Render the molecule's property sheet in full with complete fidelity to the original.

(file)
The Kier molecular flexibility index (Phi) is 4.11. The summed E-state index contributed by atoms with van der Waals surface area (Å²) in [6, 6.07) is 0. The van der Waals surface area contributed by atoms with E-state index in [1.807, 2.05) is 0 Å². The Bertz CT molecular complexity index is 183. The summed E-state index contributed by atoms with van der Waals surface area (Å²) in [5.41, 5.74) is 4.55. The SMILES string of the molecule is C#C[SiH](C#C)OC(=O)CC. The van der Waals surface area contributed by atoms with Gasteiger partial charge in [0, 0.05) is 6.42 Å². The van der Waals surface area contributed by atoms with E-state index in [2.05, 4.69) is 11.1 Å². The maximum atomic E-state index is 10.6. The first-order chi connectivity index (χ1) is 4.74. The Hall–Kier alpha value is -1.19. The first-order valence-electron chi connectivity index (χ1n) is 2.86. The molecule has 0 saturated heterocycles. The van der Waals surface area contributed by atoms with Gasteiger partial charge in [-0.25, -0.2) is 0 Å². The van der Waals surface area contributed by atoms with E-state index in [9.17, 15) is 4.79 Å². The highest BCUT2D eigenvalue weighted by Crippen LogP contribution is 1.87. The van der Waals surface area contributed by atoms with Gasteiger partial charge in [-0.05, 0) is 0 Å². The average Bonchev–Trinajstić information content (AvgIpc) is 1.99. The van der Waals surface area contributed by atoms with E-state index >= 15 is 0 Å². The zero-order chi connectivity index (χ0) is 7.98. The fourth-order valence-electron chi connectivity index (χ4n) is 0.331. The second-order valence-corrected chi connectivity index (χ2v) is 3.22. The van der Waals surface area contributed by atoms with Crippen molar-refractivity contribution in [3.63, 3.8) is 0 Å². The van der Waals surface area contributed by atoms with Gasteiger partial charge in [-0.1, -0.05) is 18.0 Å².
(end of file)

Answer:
The Kier molecular flexibility index (Phi) is 4.11. The summed E-state index contributed by atoms with van der Waals surface area (Å²) in [6, 6.07) is 0. The van der Waals surface area contributed by atoms with E-state index in [1.807, 2.05) is 0 Å². The Bertz CT molecular complexity index is 183. The summed E-state index contributed by atoms with van der Waals surface area (Å²) in [5.41, 5.74) is 4.55. The SMILES string of the molecule is C#C[SiH](C#C)OC(=O)CC. The van der Waals surface area contributed by atoms with Gasteiger partial charge in [0, 0.05) is 6.42 Å². The van der Waals surface area contributed by atoms with E-state index in [2.05, 4.69) is 11.1 Å². The maximum atomic E-state index is 10.6. The first-order chi connectivity index (χ1) is 4.74. The Hall–Kier alpha value is -1.19. The first-order valence-electron chi connectivity index (χ1n) is 2.86. The molecule has 0 saturated heterocycles. The van der Waals surface area contributed by atoms with Gasteiger partial charge in [-0.25, -0.2) is 0 Å². The van der Waals surface area contributed by atoms with E-state index in [9.17, 15) is 4.79 Å². The highest BCUT2D eigenvalue weighted by Crippen LogP contribution is 1.87. The van der Waals surface area contributed by atoms with Gasteiger partial charge in [-0.05, 0) is 0 Å². The average Bonchev–Trinajstić information content (AvgIpc) is 1.99. The van der Waals surface area contributed by atoms with E-state index >= 15 is 0 Å². The zero-order chi connectivity index (χ0) is 7.98. The fourth-order valence-electron chi connectivity index (χ4n) is 0.331. The second-order valence-corrected chi connectivity index (χ2v) is 3.22. The van der Waals surface area contributed by atoms with Crippen molar-refractivity contribution in [3.63, 3.8) is 0 Å². The van der Waals surface area contributed by atoms with Gasteiger partial charge in [-0.1, -0.05) is 18.0 Å².